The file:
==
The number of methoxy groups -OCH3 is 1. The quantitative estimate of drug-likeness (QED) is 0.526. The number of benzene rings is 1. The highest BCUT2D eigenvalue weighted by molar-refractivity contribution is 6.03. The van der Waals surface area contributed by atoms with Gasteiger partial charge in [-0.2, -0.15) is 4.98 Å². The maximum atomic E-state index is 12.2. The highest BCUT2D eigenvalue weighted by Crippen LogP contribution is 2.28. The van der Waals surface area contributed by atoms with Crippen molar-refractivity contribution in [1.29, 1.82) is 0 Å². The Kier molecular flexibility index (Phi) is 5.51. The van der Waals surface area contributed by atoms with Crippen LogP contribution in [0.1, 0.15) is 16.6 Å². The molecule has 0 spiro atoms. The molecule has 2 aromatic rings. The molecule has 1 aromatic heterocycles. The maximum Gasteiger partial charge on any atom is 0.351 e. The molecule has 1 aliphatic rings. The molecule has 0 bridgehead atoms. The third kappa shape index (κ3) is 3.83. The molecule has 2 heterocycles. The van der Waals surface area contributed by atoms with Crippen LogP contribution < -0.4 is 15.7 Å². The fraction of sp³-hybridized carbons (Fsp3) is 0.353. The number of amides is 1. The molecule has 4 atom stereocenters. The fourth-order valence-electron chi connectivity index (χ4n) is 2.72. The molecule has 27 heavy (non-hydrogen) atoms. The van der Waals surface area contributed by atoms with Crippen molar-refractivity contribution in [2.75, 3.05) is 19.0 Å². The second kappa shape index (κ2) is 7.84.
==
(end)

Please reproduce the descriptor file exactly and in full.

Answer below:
The number of methoxy groups -OCH3 is 1. The quantitative estimate of drug-likeness (QED) is 0.526. The number of benzene rings is 1. The highest BCUT2D eigenvalue weighted by molar-refractivity contribution is 6.03. The van der Waals surface area contributed by atoms with Gasteiger partial charge in [-0.2, -0.15) is 4.98 Å². The maximum atomic E-state index is 12.2. The highest BCUT2D eigenvalue weighted by Crippen LogP contribution is 2.28. The van der Waals surface area contributed by atoms with Crippen molar-refractivity contribution in [1.29, 1.82) is 0 Å². The Kier molecular flexibility index (Phi) is 5.51. The van der Waals surface area contributed by atoms with Crippen LogP contribution in [0.1, 0.15) is 16.6 Å². The molecule has 0 spiro atoms. The molecule has 2 aromatic rings. The molecule has 1 aromatic heterocycles. The maximum Gasteiger partial charge on any atom is 0.351 e. The molecule has 1 aliphatic rings. The molecule has 0 bridgehead atoms. The third kappa shape index (κ3) is 3.83. The molecule has 2 heterocycles. The van der Waals surface area contributed by atoms with Crippen LogP contribution < -0.4 is 15.7 Å². The fraction of sp³-hybridized carbons (Fsp3) is 0.353. The number of amides is 1. The molecule has 4 atom stereocenters. The fourth-order valence-electron chi connectivity index (χ4n) is 2.72. The molecule has 27 heavy (non-hydrogen) atoms. The van der Waals surface area contributed by atoms with Crippen molar-refractivity contribution in [2.75, 3.05) is 19.0 Å². The second kappa shape index (κ2) is 7.84.